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The PPM Blog

Air Quality Observations from Space (Seriously)

a man wearing a suit and tie smiling at the cameraContributed by Isaac Smith, Principal, PPM Consultants

Even though many of you reading this article are in an environmental or science-related field, the content will probably come as a surprise to most everyone.  In the past few months, I’ve seen multiple headlines or articles that all centered around the technological strides in measuring various air quality parameters.  Some of them were from the Environmental Protection Agency (EPA) and centered around air toxics and other fugitive air emissions, where the measurement capabilities have greatly increased in a relatively short time frame, but the one that caught my eye was titled, “Air Quality from Space”. 

For those of you who don’t know me or my career/background, a long time ago, in what seems like a galaxy far away, I spent 13 years working at an air emissions testing firm.  I think my first job title was “Pollution Control Specialist”, which now sounds more like I was picking up trash somewhere, but for those in and around the industry, that’s a fancy way to say I was a “stack tester”.  Now there’s nothing wrong with being a stack tester.  In fact, I could argue that while working in that role that I learned more than I have the rest of my adult life combined, as you are exposed, in more than one way, to various products, pollutants, industries, geographies, control technology, personalities, etc. than you could ever imagine.  It’s a really good job for someone young, single, in good shape, likes to travel, and has a thirst for long hot/cold days in the field, but where you have the ability to really learn about where things come from, and what it takes to manufacture them.  When I say “things” I’m referring to anything from electricity, gas/diesel and other petrochemicals, lumber, paper, specialty chemicals, Splenda, automobile parts, breakfast sausage, animal crematoriums, etc.  I could go on and on, and the stories are never-ending, but this is supposed to be a story about air quality observations from space (said in a deep and bellowing voice, or at least that’s how I hear it in my head).

The purpose of my stack test ramblings was to communicate that when it comes to measuring air quality, or the lack there of, I have spent 20+ years in and around that industry, and I have seen countless problems when trying to measure something simple, right here on Earth.  So, when I see an article that refers to measuring a list of constituents, from space mind you, I had to see exactly what was going on.

NASA’s groundbreaking strides in satellite technology have ushered in a new era of environmental monitoring, with the recent launch of a satellite equipped to conduct comprehensive air quality assessments. The satellite, aptly named AQM-1 (Air Quality Monitor-1), is a collaboration between NASA and the EPA. Its primary mission is to provide real-time data on air quality parameters. Equipped with advanced sensors and imaging technology, AQM-1 is designed to detect a wide range of air pollutants, including particulate matter, nitrogen dioxide, sulfur dioxide, ozone, and volatile organic compounds.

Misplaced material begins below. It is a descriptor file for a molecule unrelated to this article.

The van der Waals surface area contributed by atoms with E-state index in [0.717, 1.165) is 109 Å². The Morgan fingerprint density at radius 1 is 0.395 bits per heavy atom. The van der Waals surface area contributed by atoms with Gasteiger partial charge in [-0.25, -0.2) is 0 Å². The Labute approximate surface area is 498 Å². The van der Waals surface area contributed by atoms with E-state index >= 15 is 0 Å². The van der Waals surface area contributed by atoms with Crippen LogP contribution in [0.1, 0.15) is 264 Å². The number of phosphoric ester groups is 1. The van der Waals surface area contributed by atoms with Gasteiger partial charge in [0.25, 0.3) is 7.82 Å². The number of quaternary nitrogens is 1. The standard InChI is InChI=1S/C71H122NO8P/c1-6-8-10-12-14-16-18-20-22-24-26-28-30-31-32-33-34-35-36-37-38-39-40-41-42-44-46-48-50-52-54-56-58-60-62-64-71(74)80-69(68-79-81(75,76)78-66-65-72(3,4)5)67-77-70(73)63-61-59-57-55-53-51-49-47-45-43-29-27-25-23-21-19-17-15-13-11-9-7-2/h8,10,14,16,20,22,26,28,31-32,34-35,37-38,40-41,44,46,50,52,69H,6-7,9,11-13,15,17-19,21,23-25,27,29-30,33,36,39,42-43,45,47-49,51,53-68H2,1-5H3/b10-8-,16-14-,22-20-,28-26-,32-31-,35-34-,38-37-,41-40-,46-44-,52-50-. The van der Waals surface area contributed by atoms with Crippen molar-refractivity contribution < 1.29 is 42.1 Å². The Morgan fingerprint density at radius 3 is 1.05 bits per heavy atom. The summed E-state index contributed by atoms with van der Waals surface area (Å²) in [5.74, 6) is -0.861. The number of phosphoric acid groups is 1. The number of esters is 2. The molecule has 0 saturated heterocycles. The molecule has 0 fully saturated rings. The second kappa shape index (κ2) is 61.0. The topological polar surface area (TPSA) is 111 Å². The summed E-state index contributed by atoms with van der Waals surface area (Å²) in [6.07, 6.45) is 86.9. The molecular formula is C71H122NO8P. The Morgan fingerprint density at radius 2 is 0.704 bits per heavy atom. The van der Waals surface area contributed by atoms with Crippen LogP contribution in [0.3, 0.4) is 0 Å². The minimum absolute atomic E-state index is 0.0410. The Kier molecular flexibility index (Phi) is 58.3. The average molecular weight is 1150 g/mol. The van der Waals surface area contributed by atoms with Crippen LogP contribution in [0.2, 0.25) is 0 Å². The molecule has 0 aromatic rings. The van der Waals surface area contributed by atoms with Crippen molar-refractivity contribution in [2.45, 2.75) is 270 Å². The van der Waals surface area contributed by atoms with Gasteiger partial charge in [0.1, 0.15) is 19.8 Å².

One of the key features of AQM-1 is its ability to monitor air quality on a global scale. Traditional ground-based monitoring stations have limitations in terms of coverage, especially in remote areas. This global coverage enables scientists and environmental agencies to track pollution sources, understand regional variations, and assess the long-range transport of pollutants.

NASA’s collaboration with the EPA enhances the satellite’s capabilities by integrating it into the broader framework of the agency’s air quality monitoring initiatives. The satellite’s data is not only valuable for regulatory purposes but also for scientific research. By continuously monitoring air quality on a global scale, researchers can study trends, identify emerging issues, and contribute to our understanding of the complex interactions within Earth’s atmosphere.

I know that NASA has some of the brightest people around and the newly launched AQM-1 satellite represents an enormous leap forward in our ability to monitor and understand air quality on a global scale but the cynic, or possibly the realist, in me can’t help but have a list of questions far lengthier than this article.  I applaud NASA and the EPA in this joint venture, and also have to question why we can’t seem to agree on emission limits from one state or country to another if we’re now focusing our efforts on measuring global air quality from space.

I’ve seen plenty of problems attempting to measure ambient air right here on Earth.  My clients and I would be happy if we could just have a stack test conducted without 20 problems and countless delays. Maybe the next time we need to have some stacks tested, we’ll just dial up NASA and get a proposal for them to do it remotely, from space, and save on the mobilization charges.

Links to other articles or websites on this topic are provided below.


NASA’s Earth Observing System

NASA Launches TEMPO To Track Air Pollution On A Whole New Level – CleanTechnica

Next Generation Emission Measurement (NGEM) Research for Fugitive Air Pollution | US EPA

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